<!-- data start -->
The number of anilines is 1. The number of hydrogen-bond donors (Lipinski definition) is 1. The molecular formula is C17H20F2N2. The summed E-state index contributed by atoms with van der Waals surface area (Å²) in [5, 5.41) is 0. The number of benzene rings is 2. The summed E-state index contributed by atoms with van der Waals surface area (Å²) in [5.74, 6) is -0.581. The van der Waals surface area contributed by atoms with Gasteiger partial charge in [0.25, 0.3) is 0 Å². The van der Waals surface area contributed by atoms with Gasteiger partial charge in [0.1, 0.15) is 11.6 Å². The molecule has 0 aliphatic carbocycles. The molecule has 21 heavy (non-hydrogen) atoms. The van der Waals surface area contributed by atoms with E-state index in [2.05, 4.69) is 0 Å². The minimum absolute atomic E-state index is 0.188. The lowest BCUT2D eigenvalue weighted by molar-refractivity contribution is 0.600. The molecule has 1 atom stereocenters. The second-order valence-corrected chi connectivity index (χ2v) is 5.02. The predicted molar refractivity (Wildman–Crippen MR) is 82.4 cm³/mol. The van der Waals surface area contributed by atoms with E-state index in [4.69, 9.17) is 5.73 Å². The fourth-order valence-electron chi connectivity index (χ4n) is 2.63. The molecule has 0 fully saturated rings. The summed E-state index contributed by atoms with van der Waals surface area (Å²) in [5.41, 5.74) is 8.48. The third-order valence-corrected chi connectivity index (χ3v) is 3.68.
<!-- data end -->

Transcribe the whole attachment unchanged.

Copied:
The number of anilines is 1. The number of hydrogen-bond donors (Lipinski definition) is 1. The molecular formula is C17H20F2N2. The summed E-state index contributed by atoms with van der Waals surface area (Å²) in [5, 5.41) is 0. The number of benzene rings is 2. The summed E-state index contributed by atoms with van der Waals surface area (Å²) in [5.74, 6) is -0.581. The van der Waals surface area contributed by atoms with Gasteiger partial charge in [0.25, 0.3) is 0 Å². The van der Waals surface area contributed by atoms with Gasteiger partial charge in [0.1, 0.15) is 11.6 Å². The molecule has 0 aliphatic carbocycles. The molecule has 21 heavy (non-hydrogen) atoms. The van der Waals surface area contributed by atoms with E-state index in [2.05, 4.69) is 0 Å². The minimum absolute atomic E-state index is 0.188. The lowest BCUT2D eigenvalue weighted by molar-refractivity contribution is 0.600. The molecule has 1 atom stereocenters. The second-order valence-corrected chi connectivity index (χ2v) is 5.02. The predicted molar refractivity (Wildman–Crippen MR) is 82.4 cm³/mol. The van der Waals surface area contributed by atoms with E-state index in [4.69, 9.17) is 5.73 Å². The fourth-order valence-electron chi connectivity index (χ4n) is 2.63. The molecule has 0 fully saturated rings. The summed E-state index contributed by atoms with van der Waals surface area (Å²) in [5.41, 5.74) is 8.48. The third-order valence-corrected chi connectivity index (χ3v) is 3.68.